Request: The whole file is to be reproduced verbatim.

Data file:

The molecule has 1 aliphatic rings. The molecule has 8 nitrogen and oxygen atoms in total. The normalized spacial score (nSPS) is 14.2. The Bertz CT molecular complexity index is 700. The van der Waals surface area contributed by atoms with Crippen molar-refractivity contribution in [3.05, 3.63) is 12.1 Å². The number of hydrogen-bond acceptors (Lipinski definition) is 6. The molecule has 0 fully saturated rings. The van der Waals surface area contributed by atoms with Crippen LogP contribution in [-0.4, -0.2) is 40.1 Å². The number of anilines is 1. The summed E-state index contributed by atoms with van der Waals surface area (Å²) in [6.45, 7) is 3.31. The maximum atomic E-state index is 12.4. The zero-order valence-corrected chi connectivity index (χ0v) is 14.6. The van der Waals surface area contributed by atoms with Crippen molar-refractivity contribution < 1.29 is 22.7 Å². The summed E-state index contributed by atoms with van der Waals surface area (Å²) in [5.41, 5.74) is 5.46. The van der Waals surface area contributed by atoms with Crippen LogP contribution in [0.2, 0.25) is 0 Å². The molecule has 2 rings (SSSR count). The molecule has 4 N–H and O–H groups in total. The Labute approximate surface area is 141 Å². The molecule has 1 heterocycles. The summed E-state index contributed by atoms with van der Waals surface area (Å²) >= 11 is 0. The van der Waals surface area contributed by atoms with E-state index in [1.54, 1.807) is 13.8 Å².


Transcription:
The molecule has 1 aliphatic rings. The molecule has 8 nitrogen and oxygen atoms in total. The normalized spacial score (nSPS) is 14.2. The Bertz CT molecular complexity index is 700. The van der Waals surface area contributed by atoms with Crippen molar-refractivity contribution in [3.05, 3.63) is 12.1 Å². The number of hydrogen-bond acceptors (Lipinski definition) is 6. The molecule has 0 fully saturated rings. The van der Waals surface area contributed by atoms with Crippen LogP contribution in [-0.4, -0.2) is 40.1 Å². The number of anilines is 1. The summed E-state index contributed by atoms with van der Waals surface area (Å²) in [6.45, 7) is 3.31. The maximum atomic E-state index is 12.4. The zero-order valence-corrected chi connectivity index (χ0v) is 14.6. The van der Waals surface area contributed by atoms with Crippen molar-refractivity contribution < 1.29 is 22.7 Å². The summed E-state index contributed by atoms with van der Waals surface area (Å²) in [5.41, 5.74) is 5.46. The van der Waals surface area contributed by atoms with Crippen LogP contribution in [0.2, 0.25) is 0 Å². The molecule has 2 rings (SSSR count). The molecule has 4 N–H and O–H groups in total. The Labute approximate surface area is 141 Å². The molecule has 1 heterocycles. The summed E-state index contributed by atoms with van der Waals surface area (Å²) >= 11 is 0. The van der Waals surface area contributed by atoms with E-state index in [1.54, 1.807) is 13.8 Å².